Top 10 tips for making the most of exhibitions

ExhibitionThey’re expensive, they’re time consuming and they’re old-school – exhibitions.

In the modern digitally connected world do exhibitions still have a role to play in the communications mix? We think the answer is yes!

Exhibitions have one great advantage; they give you a chance to meet potential customers, journalists and industry opinion formers face-to-face.

Unfortunately many businesses fail to make the most of the communications opportunity that events present and so fail to capitalise on their investment. So with the business exhibition season getting into full swing we’d like to offer our top 10 tips for making the most of exhibitions.

  1. Pick the right exhibition

It’s common sense, but there’s no point going to a food industry exhibition if you’re selling automotive goods. Do your research and find out which are the main exhibitions for your sector. Then get the organisers to send you the information they have on visitor numbers and their job roles. You can then workout if the people you want to target are going to be at the exhibition. If they’re, not think hard about where you could better spend your budget.

  1. Speaking opportunities

Well before the exhibition programme is announced the organisers are busy putting together a programme of seminars and speakers. Suggest an interesting topic and you’ve got a good chance of making it onto the programme. You’ll then benefit from the pre-show publicity machine promoting you and your brand, and you can brief your own PR team to secure more coverage on the back of the speaking opportunity.

  1. Sponsorships

You can sponsor everything from the delegate packs to the coffee shop, the added brand profile can really help you stand out from competitors. As a sponsor the show organiser may also offer you additional benefits such as attendance at drinks receptions, press events and seminars. All worth having if they raise your brand profile.

  1. Show previews

Most exhibitions have a pre-sell period of at least six months with an intensive marketing and PR programme. Introduce yourself to the show’s marketing and PR manager, explain what you hope to achieve from the event and provide them with information about your organisation. This way there’s a good chance they’ll include you in show pre-show PR and marketing. You’d be surprised how many organisations miss the chance of being included in previews because they simply fail to email some information.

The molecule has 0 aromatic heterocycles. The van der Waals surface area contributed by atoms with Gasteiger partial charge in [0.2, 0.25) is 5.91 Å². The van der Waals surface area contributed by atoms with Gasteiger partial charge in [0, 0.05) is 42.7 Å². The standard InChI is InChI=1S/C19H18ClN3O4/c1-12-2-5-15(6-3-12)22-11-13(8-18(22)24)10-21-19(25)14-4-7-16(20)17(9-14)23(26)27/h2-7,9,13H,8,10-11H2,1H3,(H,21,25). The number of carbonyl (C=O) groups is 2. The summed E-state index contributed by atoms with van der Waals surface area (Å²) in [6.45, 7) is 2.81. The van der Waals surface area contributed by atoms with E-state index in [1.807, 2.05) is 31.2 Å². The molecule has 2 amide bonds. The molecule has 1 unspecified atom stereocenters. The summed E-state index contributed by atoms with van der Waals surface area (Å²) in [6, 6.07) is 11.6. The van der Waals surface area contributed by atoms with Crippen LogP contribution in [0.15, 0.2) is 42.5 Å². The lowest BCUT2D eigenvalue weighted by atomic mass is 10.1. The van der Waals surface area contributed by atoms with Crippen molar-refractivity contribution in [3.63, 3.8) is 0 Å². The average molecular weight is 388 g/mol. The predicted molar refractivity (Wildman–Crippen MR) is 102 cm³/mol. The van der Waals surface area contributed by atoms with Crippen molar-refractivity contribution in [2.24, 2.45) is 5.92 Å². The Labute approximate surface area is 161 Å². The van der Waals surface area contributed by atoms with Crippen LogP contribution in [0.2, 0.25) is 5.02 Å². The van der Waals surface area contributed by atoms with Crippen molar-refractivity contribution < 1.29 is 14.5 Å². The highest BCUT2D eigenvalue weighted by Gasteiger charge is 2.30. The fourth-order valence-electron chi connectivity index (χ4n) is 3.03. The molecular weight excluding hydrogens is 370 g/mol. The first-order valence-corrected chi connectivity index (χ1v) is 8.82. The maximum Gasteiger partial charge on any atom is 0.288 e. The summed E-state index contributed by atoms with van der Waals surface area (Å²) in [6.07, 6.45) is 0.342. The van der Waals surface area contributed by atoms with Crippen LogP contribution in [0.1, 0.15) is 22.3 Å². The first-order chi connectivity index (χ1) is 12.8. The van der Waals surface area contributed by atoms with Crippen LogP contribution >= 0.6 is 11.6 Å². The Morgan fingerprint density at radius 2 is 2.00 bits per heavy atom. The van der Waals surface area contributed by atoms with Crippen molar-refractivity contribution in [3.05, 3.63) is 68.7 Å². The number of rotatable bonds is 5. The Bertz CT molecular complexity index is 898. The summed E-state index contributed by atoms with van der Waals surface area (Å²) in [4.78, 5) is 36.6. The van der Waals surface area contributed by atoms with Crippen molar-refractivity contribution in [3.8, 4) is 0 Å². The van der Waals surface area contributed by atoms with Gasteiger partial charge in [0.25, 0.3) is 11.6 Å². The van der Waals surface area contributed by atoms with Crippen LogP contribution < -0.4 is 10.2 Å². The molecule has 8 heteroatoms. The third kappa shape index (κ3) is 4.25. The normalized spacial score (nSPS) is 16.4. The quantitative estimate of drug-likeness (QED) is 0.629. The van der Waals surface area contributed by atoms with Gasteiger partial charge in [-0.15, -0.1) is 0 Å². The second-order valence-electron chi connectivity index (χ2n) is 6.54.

1. Pre-sell

Let existing and potential customers know you’ll be exhibiting. Give them an excuse to visit the stand or attend your speaking slot. It could be a prize draw a new product launch or the chance to meet an industry celebrity. Whatever it is, make sure they know you’ll be there and have something interesting for them to see, otherwise you may get passed by.

  1. Set appointments

Set appointments for target customers. Get them to commit to a meeting so you can have the right people from your organisation on stand to make the most of the sales opportunity. Get the meeting in their diary and get a mobile number so you can remind them on the day of your stand number and the time of the meeting.

  1. Sales training

How many times have you been to an exhibition and seen people looking really bored on their stands? It costs a lot of time and money to staff your stand so make sure your people are open, engaging and friendly to anyone who comes by. Invest in some sales training so your team makes the most of every opportunity to engage with a potential customer.

  1. Engage journalists

Industry journalists spend a lot of time reporting on exhibitions with show previews, at show reportage and post-show reviews. They are interested in new product launches, industry research, opinion and comment, so make sure you give them what they need before, during and after the show. This means well written press information and photography, plus suggestions for features and opinion pieces. You can also invite them onto your stand to meet and interview key people from your organisation or invite them to an exclusive pre-show briefing. Finally don’t forget to have plenty of press packs both in the press office and on your stand so you can help any journalist who pops-in unannounced.

  1. Keep it current

Use social and digital media to create a buzz around your stand. Follow the show Twitter stream so you can add comments and re-tweet. Keep your own social media sites up to date and link-in with any new contacts you make at the show.

  1. Follow-up

Finally and most importantly follow-up. You’ve spent a lot of your budget on the event so don’t let your sales leads slip away with poor post-show planning. Contact everyone who visited your stand with a simple message thanking them for their interest. Get your sales team to arrange meetings with potential customers and monitor their success. Finally keep in touch with any media contacts you’ve made they may want to do a more in-depth feature on your business or visit your site.

Conclusions

So with the right preparation, exhibitions provide an excellent platform for building brand awareness and generating sales leads. Whatever the advantages of electronic communication, there’s still no substitute for meeting face-to-face and creating relationships with long-term value.

Pelican Communications are specialists in the environmentfood and drinkoutdoor and leisure and packaging sectors and offer a range of services such as media relations, brand management, event management and people developmentContact us for marketing and communications expertise.